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Two bombs detonated inside a southern Philippines cathedral condemned as ‘heinous’ and ‘evil’

Act of terror: A Philippine army member inspects damage inside the Cathedral of Our Lady of Mount Carmel following a bomb blast in Jolo. The explosion, during morning Mass, killed at least 20 people and wounded dozens of others. Photo: CNS

EXPLOSIONS set off during a Mass inside the Cathedral of Our Lady of Mount Carmel in the city of Jolo, south Philippines, have killed at least 20 people and injured 100 others. reported the Islamic State group claimed responsibility for the January 27 bombing.

Apostolic administrator of Jolo Fr Romeo Saniel said those who perished “died for their Christian faith”.

“They bravely stayed in Jolo in spite of the threats and insecurities,” he said.

“No words can describe the sorrow and pain that we feel these days.”

In a statement by Archbishop Romulo Valles, speaking on behalf of the bishops’ conference, the Church leaders condemned the terror attack.

They offered their condolences to the families and soldiers killed.

“We also express our sympathies with those who were wounded and extend our solidarity with the rest of the church-goers inside the cathedral and the rest of the Church community in the Apostolic Vicariate of Jolo, Archbishop Valles said.

But he also urged not to sow division between the Islamic and Christian faith groups.

“We ask our Christian brethren to join hands with all peace-loving Muslim and indigenous people communities in the advocacy against violent extremism,” he said.

Military spokesman Lieutenant Colonel Gerry Besana said investigators had recovered closed-circuit footage of the bombers just before the attack.

Islamic State, which often claims responsibility for acts of terrorism, issued a statement claiming two suicide bombers detonated explosive belts inside the church and near its entrance.

The first blast left bodies strewn on the floor amid destroyed pews.

A second explosion near the entrance shortly after killed at least five soldiers trying to help the wounded.

The attacks come after months of increasingly hostile comments from Philippines President Rodrigo Duterte aimed at the Catholic Church and clergy, particularly bishops who opposed his violent stance against drugs.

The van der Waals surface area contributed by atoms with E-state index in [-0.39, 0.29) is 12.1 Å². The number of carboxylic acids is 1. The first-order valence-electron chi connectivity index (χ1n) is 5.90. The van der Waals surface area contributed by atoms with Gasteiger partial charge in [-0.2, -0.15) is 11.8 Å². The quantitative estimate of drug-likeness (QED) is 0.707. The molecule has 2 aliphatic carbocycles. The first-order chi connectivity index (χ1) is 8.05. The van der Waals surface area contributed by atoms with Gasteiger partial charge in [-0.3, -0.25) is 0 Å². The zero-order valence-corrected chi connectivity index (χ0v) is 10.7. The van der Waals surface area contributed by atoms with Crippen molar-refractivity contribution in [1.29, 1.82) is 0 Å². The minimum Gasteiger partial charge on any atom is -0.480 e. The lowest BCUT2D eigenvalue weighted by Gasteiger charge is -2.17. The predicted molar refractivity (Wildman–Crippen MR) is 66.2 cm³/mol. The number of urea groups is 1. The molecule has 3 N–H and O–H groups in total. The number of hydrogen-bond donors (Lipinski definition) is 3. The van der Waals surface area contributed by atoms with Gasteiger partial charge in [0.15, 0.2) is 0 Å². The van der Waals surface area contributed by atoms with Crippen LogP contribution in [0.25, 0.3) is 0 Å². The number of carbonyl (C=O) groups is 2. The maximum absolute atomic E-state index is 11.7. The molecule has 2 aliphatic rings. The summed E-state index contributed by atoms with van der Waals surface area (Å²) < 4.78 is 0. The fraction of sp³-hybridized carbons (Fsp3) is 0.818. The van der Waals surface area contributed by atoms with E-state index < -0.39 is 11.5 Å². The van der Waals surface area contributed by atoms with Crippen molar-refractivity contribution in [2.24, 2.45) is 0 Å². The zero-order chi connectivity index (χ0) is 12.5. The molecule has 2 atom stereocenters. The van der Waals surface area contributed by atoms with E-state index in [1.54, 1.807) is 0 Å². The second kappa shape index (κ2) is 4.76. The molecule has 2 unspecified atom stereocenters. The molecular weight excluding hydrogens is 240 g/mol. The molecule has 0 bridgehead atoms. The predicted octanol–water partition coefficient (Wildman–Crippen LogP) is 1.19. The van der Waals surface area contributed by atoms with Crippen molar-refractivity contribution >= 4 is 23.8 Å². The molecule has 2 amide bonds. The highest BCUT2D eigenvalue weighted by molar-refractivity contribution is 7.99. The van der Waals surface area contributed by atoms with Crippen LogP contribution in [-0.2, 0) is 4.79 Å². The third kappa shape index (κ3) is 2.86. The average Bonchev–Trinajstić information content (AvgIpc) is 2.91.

In December last year, President Duterte told people to “kill” the bishops.

Though this statement was later rescinded by the president’s office, it was one of many public condemnations the president has made on the Church.

However, the Philippine government said it vowed to hunt down the perpetrators.

“We will pursue to the ends of the earth the ruthless perpetrators behind this dastardly crime,” presidential spokesman Salvador Panelo said.

“The law will give them no mercy.”

Pope Francis also expressed his sorrow over the attack.

“I raise my prayers for the dead and wounded,” the Pope said in Panama, where he was attending the World Youth Day celebration.

“May the Lord, Prince of Peace, convert the hearts of the violent and give the inhabitants of that region a peaceful co-existence,” he said.

In a joint statement, Cardinal Orlando Quevedo and Archbishop Angelito Lampon of Cotabato described the bombing as “the most heinous desecration of a sacred place”.

Cardinal Quevedo, who retired as Archbishop of Cotabato in November, once served as parish priest in Jolo.

Archbishop Lampon was apostolic vicar of Jolo for a time.

“As former religious leaders of Jolo, we totally condemn the criminal bombing of Jolo cathedral,” their statement said.

The attack “on a sacred day and at a sacred moment of worship” was “the action of evil people with utter disregard for the sacredness of human life and of human dignity”, they said.

In the wake of the attacks, many are looking at the Islamic population centres with scrutiny.

Mujiv Hataman, governor of the Autonomous Region in Muslim Mindanao, a cluster of largely self-ruled islands in the south Philippines, told only Abu Sayyaf had the means to carry out the attack.

Abu Sayyaf is a small militant group associated with Islamic State. The Moro Islamic Liberation Front, a group seeking its own autonomous government, said it would conduct its own investigation of the attack.

“We are not dividing people,” the group’s chairman Hadi Murad Ibrahim said.

“In fact, we are uniting Muslim and Christian people.”

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